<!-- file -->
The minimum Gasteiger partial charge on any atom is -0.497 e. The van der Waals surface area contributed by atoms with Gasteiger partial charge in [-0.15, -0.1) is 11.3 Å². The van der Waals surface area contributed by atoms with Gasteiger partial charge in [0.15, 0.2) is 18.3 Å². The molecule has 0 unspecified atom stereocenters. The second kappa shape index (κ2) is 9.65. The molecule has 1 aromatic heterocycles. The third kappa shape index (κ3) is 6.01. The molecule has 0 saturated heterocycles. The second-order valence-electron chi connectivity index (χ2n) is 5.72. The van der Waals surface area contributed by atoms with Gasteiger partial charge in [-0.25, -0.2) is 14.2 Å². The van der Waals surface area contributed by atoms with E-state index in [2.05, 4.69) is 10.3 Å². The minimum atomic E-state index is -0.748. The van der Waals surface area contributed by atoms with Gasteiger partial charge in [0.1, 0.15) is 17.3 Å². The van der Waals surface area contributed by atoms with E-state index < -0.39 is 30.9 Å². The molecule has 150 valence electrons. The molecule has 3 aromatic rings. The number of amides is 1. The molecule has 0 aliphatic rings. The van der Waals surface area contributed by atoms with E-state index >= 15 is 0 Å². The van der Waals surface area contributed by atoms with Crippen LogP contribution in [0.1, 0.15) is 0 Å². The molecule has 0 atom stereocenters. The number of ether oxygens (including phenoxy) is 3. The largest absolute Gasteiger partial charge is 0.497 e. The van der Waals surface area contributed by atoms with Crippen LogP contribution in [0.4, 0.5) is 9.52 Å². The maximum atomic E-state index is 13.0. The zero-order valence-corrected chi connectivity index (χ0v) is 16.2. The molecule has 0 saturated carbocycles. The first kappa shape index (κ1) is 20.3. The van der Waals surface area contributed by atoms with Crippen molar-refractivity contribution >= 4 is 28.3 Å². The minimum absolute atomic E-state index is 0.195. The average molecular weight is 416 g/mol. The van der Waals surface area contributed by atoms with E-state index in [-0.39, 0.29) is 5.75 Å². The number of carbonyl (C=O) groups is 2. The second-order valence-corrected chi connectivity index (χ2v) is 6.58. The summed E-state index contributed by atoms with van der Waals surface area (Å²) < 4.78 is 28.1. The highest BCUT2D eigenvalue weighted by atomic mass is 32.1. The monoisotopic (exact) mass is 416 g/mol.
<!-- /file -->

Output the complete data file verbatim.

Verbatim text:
The minimum Gasteiger partial charge on any atom is -0.497 e. The van der Waals surface area contributed by atoms with Gasteiger partial charge in [-0.15, -0.1) is 11.3 Å². The van der Waals surface area contributed by atoms with Gasteiger partial charge in [0.15, 0.2) is 18.3 Å². The molecule has 0 unspecified atom stereocenters. The second kappa shape index (κ2) is 9.65. The molecule has 1 aromatic heterocycles. The third kappa shape index (κ3) is 6.01. The molecule has 0 saturated heterocycles. The second-order valence-electron chi connectivity index (χ2n) is 5.72. The van der Waals surface area contributed by atoms with Gasteiger partial charge in [-0.25, -0.2) is 14.2 Å². The van der Waals surface area contributed by atoms with E-state index in [2.05, 4.69) is 10.3 Å². The minimum atomic E-state index is -0.748. The van der Waals surface area contributed by atoms with Gasteiger partial charge in [0.1, 0.15) is 17.3 Å². The van der Waals surface area contributed by atoms with E-state index < -0.39 is 30.9 Å². The molecule has 150 valence electrons. The molecule has 3 aromatic rings. The number of amides is 1. The molecule has 0 aliphatic rings. The van der Waals surface area contributed by atoms with E-state index >= 15 is 0 Å². The van der Waals surface area contributed by atoms with Crippen LogP contribution in [0.1, 0.15) is 0 Å². The molecule has 0 atom stereocenters. The number of ether oxygens (including phenoxy) is 3. The largest absolute Gasteiger partial charge is 0.497 e. The van der Waals surface area contributed by atoms with Crippen LogP contribution in [0.4, 0.5) is 9.52 Å². The maximum atomic E-state index is 13.0. The zero-order valence-corrected chi connectivity index (χ0v) is 16.2. The molecule has 0 saturated carbocycles. The first kappa shape index (κ1) is 20.3. The van der Waals surface area contributed by atoms with Crippen molar-refractivity contribution >= 4 is 28.3 Å². The minimum absolute atomic E-state index is 0.195. The average molecular weight is 416 g/mol. The van der Waals surface area contributed by atoms with E-state index in [-0.39, 0.29) is 5.75 Å². The number of carbonyl (C=O) groups is 2. The second-order valence-corrected chi connectivity index (χ2v) is 6.58. The summed E-state index contributed by atoms with van der Waals surface area (Å²) < 4.78 is 28.1. The highest BCUT2D eigenvalue weighted by atomic mass is 32.1. The monoisotopic (exact) mass is 416 g/mol.